by Carol Martin
The Alliance Francaise on Loop Street in Cape Town came alive last Friday evening with its special music-backed cuisine offering Brittany crepes and candle-lit tables (no, there was no load-shedding that night, and who needs that for candlelight, anyway??). Thanks to songbird Titilayo Adedokun who helped organize the event, three illustrious jazz musicians were again brought together to announce their profound appreciation for the indigenous sounds of the Cape’s ‘first people’s’. The concert featured notable tastes of the Khoi songs and other improvisational styles of ‘Rukma Vimana’, a trio of multi-instrumentalist Hilton Schilder (mouth and regular piano, mouth bow, and guitar), his cousin double bassist Eldrid Schilder, and youth drummer upstart, Claude Cozens (who last year launched his first eclectic CD scoring points on his own jazz idiom ala ghoema, bebop, gospel, and funk). These Cape Flat musicians carry weight when it comes to producing authentic sounds of the local soil, with rhythms that also get you jumpin’. Titilayo’s series of monthly concerts planned for the future are appropriately called “Jazz Rendez-vous @ Alliance Francaise”. This is a fun way to combine local with French, and indeed, the evening was worth the minimal costs incurred.
Each trio member had a chance to solo, or in a New Orleans dialect, we’d say, “strut your stuff”! All felt comfortable with their own space and sound. They specialize in their own way in these sounds and ghoema rhythms. But it was Hilton who varied the concert repertoire to include his own soft, melodic, and soulful solos which tell stories of their own. The accordion-like mouth piano added a bit of ‘French’ sound to an otherwise local South African song, and the San mouth bow gave its moments. The audience had to listen. And it did with applause. Hilton’s own compositions featured prominently, too. I particularly liked his tribute to Jai Reddy’s rather unusual flying visions and patented products pertaining to planes and insects, in “Flying High”.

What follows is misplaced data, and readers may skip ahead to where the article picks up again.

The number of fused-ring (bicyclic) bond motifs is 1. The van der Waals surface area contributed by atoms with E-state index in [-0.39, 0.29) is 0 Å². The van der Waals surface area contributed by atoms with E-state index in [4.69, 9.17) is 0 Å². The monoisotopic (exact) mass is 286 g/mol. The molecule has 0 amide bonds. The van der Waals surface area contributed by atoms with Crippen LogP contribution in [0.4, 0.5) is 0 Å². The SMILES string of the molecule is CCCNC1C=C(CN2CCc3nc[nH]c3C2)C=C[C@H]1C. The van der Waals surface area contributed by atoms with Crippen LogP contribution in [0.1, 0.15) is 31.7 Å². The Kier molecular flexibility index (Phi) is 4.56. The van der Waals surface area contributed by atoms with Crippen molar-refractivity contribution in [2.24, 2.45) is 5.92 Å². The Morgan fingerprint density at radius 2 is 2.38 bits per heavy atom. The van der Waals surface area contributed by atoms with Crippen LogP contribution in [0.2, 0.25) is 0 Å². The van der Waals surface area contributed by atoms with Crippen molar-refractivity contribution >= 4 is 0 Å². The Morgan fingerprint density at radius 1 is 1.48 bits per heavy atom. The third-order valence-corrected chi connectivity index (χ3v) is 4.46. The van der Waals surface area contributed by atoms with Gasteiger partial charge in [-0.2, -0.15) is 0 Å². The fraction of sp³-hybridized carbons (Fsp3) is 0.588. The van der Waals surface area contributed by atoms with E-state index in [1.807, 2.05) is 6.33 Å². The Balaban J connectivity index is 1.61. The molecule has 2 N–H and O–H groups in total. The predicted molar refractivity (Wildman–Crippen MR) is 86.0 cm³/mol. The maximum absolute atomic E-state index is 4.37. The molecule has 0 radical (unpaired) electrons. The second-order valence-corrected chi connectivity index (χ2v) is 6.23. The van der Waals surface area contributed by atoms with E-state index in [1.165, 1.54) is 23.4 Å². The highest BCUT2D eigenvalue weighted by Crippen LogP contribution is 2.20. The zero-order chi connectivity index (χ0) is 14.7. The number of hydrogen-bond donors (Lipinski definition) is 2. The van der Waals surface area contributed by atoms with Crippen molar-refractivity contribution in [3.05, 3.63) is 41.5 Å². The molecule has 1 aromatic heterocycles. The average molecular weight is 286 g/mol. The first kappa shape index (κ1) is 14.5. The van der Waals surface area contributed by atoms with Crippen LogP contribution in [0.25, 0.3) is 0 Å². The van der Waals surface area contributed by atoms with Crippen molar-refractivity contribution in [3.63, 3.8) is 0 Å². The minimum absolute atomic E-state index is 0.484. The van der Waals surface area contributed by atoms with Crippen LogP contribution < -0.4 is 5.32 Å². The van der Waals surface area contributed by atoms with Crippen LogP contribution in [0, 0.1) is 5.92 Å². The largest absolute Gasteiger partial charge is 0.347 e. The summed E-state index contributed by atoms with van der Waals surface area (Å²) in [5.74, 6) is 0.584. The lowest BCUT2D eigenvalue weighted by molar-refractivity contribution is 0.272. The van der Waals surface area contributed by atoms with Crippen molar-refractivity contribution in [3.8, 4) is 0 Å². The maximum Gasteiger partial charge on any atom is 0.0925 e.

Which leads me to understand why the trio is called ‘Rukma Vimana’ – after Reddy’s own aeronautical skills, or rather from an ancient Indian experience of manufacturing a pear-shaped type of aircraft with unusual ducts and fans for airlift….. Well, let’s rest with the other types of fans who will easily lift off as this group replicates the free flying aura of sound-with-soul, combined with emotion and storytelling, of a local type.